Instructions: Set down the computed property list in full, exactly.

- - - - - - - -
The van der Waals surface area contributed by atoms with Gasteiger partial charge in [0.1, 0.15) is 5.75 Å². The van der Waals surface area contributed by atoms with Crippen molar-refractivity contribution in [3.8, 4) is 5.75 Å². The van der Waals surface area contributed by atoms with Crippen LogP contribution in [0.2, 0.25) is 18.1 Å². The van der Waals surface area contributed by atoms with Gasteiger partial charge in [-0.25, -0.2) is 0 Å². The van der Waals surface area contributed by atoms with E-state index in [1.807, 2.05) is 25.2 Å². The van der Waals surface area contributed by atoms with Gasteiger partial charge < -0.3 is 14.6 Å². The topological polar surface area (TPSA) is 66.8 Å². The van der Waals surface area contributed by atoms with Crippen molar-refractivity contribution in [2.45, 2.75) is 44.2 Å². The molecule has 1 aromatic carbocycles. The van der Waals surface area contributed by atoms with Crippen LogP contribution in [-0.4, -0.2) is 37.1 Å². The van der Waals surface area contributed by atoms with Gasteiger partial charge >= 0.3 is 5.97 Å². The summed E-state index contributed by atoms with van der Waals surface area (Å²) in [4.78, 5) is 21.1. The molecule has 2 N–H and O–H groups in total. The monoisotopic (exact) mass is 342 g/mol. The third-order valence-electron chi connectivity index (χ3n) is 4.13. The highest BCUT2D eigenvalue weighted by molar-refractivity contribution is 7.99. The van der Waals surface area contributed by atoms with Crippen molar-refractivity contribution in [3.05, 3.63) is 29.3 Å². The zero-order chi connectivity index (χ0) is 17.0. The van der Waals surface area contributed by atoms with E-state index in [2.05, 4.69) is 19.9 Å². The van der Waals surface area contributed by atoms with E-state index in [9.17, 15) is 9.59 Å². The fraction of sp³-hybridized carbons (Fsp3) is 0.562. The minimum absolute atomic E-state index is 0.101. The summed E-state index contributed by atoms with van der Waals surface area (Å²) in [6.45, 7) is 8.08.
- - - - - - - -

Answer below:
The van der Waals surface area contributed by atoms with Gasteiger partial charge in [0.1, 0.15) is 5.75 Å². The van der Waals surface area contributed by atoms with Crippen molar-refractivity contribution in [3.8, 4) is 5.75 Å². The van der Waals surface area contributed by atoms with Crippen LogP contribution in [0.2, 0.25) is 18.1 Å². The van der Waals surface area contributed by atoms with Gasteiger partial charge in [-0.25, -0.2) is 0 Å². The van der Waals surface area contributed by atoms with E-state index in [1.807, 2.05) is 25.2 Å². The van der Waals surface area contributed by atoms with Gasteiger partial charge < -0.3 is 14.6 Å². The topological polar surface area (TPSA) is 66.8 Å². The van der Waals surface area contributed by atoms with Crippen molar-refractivity contribution in [2.45, 2.75) is 44.2 Å². The molecule has 1 aromatic carbocycles. The van der Waals surface area contributed by atoms with Crippen LogP contribution in [-0.4, -0.2) is 37.1 Å². The van der Waals surface area contributed by atoms with Gasteiger partial charge >= 0.3 is 5.97 Å². The summed E-state index contributed by atoms with van der Waals surface area (Å²) in [4.78, 5) is 21.1. The molecule has 2 N–H and O–H groups in total. The monoisotopic (exact) mass is 342 g/mol. The third-order valence-electron chi connectivity index (χ3n) is 4.13. The highest BCUT2D eigenvalue weighted by molar-refractivity contribution is 7.99. The van der Waals surface area contributed by atoms with Crippen molar-refractivity contribution in [3.05, 3.63) is 29.3 Å². The zero-order chi connectivity index (χ0) is 17.0. The van der Waals surface area contributed by atoms with E-state index in [2.05, 4.69) is 19.9 Å². The van der Waals surface area contributed by atoms with E-state index in [9.17, 15) is 9.59 Å². The fraction of sp³-hybridized carbons (Fsp3) is 0.562. The minimum absolute atomic E-state index is 0.101. The summed E-state index contributed by atoms with van der Waals surface area (Å²) in [6.45, 7) is 8.08.